this post was taken from my existing blog:
Earlier today I was playing with my daughter in her room. I was told to “be the mommy dog.” My daughter is obsessed with pretending she is a dog. I never realized how weak my wrists really were before I was galloping around Jane’s room like the mommy dog that I was.
I saw one of my old books on my daughter’s shelf. It was Shel Silverstein’s A Light in the Attic. I pulled it out to see if I could break up the exhausting doggie games and sit and read some of the poems with Jane. As I tried to get her attention by reading louder and louder, I decided she was just not into it. I turned the page and came across a poem that I never remembered being in there. The poem was called “The Little Boy and The Old Man.” It reads like this:
The Little Boy And The Old Man
Said the little boy, “Sometimes I drop my spoon.”
Said the old man, “I do that too.”
The little boy whispered, “I wet my pants.”
“I do that too,” laughed the little old man.
Said the little boy, “I often cry.”
The old man nodded, “So do I.”
“But worst of all,” said the boy, “it seems
Grown-ups don’t pay attention to me.”
And he felt the warmth of a wrinkled old hand.
“I know what you mean,” said the little old man.
I read this and immediately wanted to share it with my wife who was downstairs feeding our youngest, Maggie. When I read it, she made the same face I made when I read it. It was the classic, pouty, ‘aww’ face. This poem touched her the same way it touched me.
I think that part of me was so touched with this poem because our family’s business is elder care, but the rest of me was touched because I recognized the weight of the poem.
My generation shows itself more and more as the generation of entitlement. When I look at my late, great-grandfather, my grandfather and then my parents, I see a weakening of work ethic and an increase of a sense of, ‘I deserve ________.’ Please do not get me wrong, I am NOT saying my parents lack work ethic. I am observing generations as a whole. What used to be working hard for what you earn and investing what you have has turned into working as little as possible to ‘get’ as much as I can. And with the increase of entitlement comes the necessity,apparently, for the government to step in and spread the wealth.
My Uncle told me over a holiday dinner once what my great-grandfather would say was the worst thing to happen to this country. Note: I am not attempting to make a political statement, but this next line may be unpopular. My Uncle said that my great-grandfather always said that the worst thing that happened to this country was FDR. Now, before you close the browser window and fire back at me via social media, hear me out. What my great-grandfather meant was that before all the social programs and entitlement programs, people were motivated to work hard and provide any way they knew how. He felt that once the New Deal took place, it took that sense of urgency away and some members of the population stopped working so hard and just held their hand out.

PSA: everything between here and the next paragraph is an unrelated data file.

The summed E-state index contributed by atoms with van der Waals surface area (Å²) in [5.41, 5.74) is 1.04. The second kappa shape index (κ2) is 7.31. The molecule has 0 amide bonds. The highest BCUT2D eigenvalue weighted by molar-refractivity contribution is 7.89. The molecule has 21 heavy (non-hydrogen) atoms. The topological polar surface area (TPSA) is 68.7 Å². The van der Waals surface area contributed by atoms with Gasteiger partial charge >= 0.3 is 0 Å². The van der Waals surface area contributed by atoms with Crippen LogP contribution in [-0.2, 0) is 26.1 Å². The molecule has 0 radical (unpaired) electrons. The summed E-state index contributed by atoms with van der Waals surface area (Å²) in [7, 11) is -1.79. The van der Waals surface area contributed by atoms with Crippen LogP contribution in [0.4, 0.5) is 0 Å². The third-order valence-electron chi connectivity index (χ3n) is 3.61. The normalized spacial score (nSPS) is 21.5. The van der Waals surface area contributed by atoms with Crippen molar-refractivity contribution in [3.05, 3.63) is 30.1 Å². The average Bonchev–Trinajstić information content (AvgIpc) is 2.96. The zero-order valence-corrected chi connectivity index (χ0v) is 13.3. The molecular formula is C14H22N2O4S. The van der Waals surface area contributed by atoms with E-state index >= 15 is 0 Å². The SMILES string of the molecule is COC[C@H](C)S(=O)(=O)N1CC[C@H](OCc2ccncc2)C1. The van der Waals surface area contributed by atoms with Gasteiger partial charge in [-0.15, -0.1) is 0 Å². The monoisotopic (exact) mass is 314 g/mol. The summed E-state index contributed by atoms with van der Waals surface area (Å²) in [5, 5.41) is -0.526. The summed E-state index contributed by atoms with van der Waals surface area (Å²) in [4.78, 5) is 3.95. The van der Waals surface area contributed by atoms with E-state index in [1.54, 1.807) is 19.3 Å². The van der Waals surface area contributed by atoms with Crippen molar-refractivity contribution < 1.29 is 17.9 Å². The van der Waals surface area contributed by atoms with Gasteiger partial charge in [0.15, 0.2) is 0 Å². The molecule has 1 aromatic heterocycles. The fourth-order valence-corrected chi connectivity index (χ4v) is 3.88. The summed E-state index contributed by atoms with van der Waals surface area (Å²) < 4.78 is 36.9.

Whether you agree with that or not, it still highlights the difference between that generation and mine. The age at which we all grow up is getting later and later. Men and women living with their parents until they are twenty seven and getting married at thirty and having kids if at all, at thirty two. Kids are growing up with their parents paying their insurance, phone bill, and would be rent and there is no sense of urgency or responsibility. Now the government is forcing us to be responsible (at least by their definition) and get things like health insurance. We scoff at our elders for being old-fashioned and out of touch, but we forget that our elders helped build this country and they have very strong convictions and very valuable insights. They have the benefit of life experience. Nothing can compare to living through things and seeing what has worked and what hasn’t.
But how do we treat our elderly? They are a marginalized group that we are trying to figure out what to do with. We need to cherish what they have to say. I wish I would have spent more time asking my great-grandfather questions about his life. I got to ask him a lot and I am blessed to have had him in my life for as long as I did. He lived to 102. Born in 1907 he passed in 2009. He was a butcher, he helped my grandfather start a business and he outlived two wives. His first means of transport was a horse drawn cart for his fathers market and his last car was a Cadillac that the family bought him for his 100th birthday. This man was an absolute wealth of values and information and he was sharp until his last breath. Pop, I miss you and I am reminded today that we all should value our past because it will help enrich our future.